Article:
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February 23, 2009
Volume 87, Number 08
p. 9


Nature Chemistry Debuts

Nature Publishing Group launches a monthly chemistry journal

Sophie Rovner

The ranks of chemistry publications are again expanding: Nature Publishing Group plans to publish the first print issue of Nature Chemistry, its 16th research journal, on March 20. The first article was scheduled to appear on the new journal's website on Feb. 22.

Pair Bonding: As reported in Nature Chemistry's first paper (DOI: 10.1038/nchem.100), the University of Tokyo's Makoto Fujita and colleagues induced short nucleotide fragments to form base pairs in water by stabilizing them inside the hydrophobic pocket of a self-assembled molecular cage (blue). Nat. Chem.

The peer-reviewed monthly will cover chemistry-related research in traditional core chemical fields and multidisciplinary subjects such as bioinorganic chemistry and nanotechnology. Nature Chemistry will publish research articles, reviews, correspondence, perspectives, and commentaries, as well as News & Views articles about recent research advances and analyses of issues including education, funding, and the impact of chemistry on society. On the journal's website, readers will be able to view 3-D displays of molecules described in research papers, click on links to PubChem, and post comments.

"The launch of Nature Chemistry offers authors from all of the subfields within chemistry a choice for where they wish their most significant work to be considered for publication," Chief Editor Stuart Cantrill says. He says he intends Nature Chemistry to round out the "surprisingly small number of what can be described as general-chemistry journals."

Librarians sometimes say the journal market is already overcrowded, and Cantrill, who was formerly a senior editor at Nature Nanotechnology, doesn't disagree. "There are too many high-cost, low-impact, narrow-scope journals that divide chemistry into ever-decreasing slices," he says. But Cantrill argues that Nature Chemistry will "offer value for money in that the content will be of the highest quality and will be relevant to the vast majority of chemists, rather than just a few members in any given department."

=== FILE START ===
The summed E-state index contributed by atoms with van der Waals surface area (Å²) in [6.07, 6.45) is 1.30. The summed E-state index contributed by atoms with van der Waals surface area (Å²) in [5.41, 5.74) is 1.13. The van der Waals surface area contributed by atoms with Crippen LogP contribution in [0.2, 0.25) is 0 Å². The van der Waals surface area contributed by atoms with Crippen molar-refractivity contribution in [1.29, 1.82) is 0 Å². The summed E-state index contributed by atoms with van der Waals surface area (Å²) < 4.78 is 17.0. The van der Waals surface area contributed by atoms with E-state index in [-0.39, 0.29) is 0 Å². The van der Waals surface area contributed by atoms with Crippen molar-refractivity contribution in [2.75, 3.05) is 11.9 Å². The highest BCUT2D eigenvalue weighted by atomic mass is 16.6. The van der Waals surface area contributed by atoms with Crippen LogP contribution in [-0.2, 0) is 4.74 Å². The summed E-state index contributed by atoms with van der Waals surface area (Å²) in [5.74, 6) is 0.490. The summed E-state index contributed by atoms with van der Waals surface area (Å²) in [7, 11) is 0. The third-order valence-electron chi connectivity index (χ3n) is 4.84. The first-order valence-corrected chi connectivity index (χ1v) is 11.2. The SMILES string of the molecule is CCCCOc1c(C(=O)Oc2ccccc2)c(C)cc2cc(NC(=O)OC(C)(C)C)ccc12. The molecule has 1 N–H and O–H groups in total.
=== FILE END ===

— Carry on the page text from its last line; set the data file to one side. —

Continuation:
University of Utah chemistry professor Peter J. Stang, editor of the Journal of the American Chemical Society, welcomes the new publication. "As chemistry grows, particularly as it gets into interdisciplinary areas, there is room for new journals," he says. "There is enough good chemistry out there for everybody. And competition is good. It makes every one of us better." For instance, JACS recently unveiled several new features, including an illustrated cover and the JACSβ website, a testing ground for chemical publishing innovations (C&EN Online Latest News, Jan. 14). ACS is also working to integrate JACS more closely with SciFinder, Chemical Abstracts Service's search and discovery tool.

Angewandte Chemie Editor Peter Gölitz agrees that the chemical community benefits from friendly competition among publishers. He notes that his journal introduced an author profiles section last month.

"The leading journals in chemistry, Angewandte Chemie and JACS, are constantly challenged by other journals," Gölitz adds. "For example, the Proceedings of the National Academy of Sciences has made great efforts to cover more top-level chemistry," he says. "The journal has certainly had some success, but overall, the impact is still modest."

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Chemical & Engineering News
ISSN 0009-2347
Copyright © 2009 American Chemical Society


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